Imagine a time when people were made to wear masks & the government issued confusing slogans & mixed messages & the majority of theatres were closed! London 2020? No! This is London in World War 2! In this episode we focus on the impact of World War 2 on Londoners. Inevitably we’ll be discussing the Blitz & the nightly devastation it wrought but we’ll also explore the everyday experience of Londoners including how they prepared for war, how they kept themselves entertained & amused. We look at London’s luxury hotels & ‘how the other half lived’. As peace is declared in 1945, we see how London begins to recover with the ‘birth’ of a public health system& hope for a new Jerusalem’…..and as ever we’ll discover the places, buildings & monuments that show us the legacy of wartime London…
World War II left London battered and bruised. Economic hardship meant that rationing and austerity continued for many years. There were highpoints though. A royal wedding in 1947, The Festival of Britain in 1951 and a glorious Coronation in 1953. The air was cleaner due to pollution regulation and Londoners no longer had to worry about unaffordable healthcare with the arrival in 1948 of the National Health Service. Wren’s city churches were restored to their former glories and grand plans were made to rebuild the city. Class and social barriers started to loosen. Look Back in Anger shook the theatre world up, the satire boom took hold and capital punishment was abolished. West Indians arrived on the Empire Windrush and rock and roll was born in Soho.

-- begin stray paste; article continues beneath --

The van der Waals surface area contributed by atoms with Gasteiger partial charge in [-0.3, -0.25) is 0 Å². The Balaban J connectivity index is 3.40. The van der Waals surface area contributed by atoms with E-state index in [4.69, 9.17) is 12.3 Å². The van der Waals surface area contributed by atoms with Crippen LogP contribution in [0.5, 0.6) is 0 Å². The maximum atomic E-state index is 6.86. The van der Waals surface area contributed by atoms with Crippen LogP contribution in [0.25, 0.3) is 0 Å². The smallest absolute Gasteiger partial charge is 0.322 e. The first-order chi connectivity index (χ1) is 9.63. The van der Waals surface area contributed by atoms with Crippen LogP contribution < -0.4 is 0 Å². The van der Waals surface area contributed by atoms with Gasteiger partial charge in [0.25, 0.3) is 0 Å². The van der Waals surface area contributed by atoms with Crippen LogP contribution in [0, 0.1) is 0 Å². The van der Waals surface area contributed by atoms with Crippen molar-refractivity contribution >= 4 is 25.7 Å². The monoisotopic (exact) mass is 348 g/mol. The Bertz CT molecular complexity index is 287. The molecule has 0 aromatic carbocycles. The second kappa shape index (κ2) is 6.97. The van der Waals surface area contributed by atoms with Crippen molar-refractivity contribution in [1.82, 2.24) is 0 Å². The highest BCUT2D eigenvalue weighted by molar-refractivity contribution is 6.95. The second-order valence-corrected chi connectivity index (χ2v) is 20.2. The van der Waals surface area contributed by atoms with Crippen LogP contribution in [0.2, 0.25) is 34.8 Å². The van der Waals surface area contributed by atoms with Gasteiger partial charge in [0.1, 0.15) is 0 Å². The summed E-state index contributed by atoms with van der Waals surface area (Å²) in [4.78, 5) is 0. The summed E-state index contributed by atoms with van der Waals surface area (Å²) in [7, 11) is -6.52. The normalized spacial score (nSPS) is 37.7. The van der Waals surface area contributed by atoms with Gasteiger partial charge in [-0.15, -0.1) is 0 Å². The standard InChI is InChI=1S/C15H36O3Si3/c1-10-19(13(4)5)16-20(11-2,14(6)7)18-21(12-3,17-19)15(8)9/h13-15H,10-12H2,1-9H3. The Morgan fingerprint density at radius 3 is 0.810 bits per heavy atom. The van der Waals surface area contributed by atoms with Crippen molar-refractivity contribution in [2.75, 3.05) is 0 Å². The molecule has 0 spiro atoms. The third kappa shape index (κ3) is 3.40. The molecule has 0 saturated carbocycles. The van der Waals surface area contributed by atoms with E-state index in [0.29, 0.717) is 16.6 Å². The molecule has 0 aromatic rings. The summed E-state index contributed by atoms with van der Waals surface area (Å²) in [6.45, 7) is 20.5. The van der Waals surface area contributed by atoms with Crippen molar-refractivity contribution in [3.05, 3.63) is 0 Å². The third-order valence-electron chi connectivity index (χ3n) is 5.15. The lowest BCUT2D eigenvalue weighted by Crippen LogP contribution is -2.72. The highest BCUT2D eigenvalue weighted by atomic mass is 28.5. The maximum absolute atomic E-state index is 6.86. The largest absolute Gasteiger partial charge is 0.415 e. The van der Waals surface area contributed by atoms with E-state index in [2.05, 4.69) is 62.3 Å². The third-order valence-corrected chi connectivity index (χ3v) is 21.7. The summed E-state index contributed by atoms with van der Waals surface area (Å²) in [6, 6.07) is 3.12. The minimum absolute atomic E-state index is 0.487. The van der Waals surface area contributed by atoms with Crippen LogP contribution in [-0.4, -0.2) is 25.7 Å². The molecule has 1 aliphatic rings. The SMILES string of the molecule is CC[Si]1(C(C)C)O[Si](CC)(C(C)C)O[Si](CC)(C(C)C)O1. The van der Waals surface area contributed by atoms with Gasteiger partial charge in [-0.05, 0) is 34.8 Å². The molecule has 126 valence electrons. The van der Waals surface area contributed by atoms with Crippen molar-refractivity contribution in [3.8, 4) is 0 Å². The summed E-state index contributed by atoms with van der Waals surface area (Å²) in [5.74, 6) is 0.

East End gangsters rub shoulders (and more) with peers of the realm; in Soho they’re sloshing Coca Cola into perfectly good Scotch; they’re dropping their T’s at the BBC while pillars of the establishment are dropping their trousers in Marylebone mews flats.
Meanwhile, pop singers are invited to Buckingham Palace.
In Chelsea, boys’ hair is long, girls’ skirts are short and to be “Far Out” is to be “In”.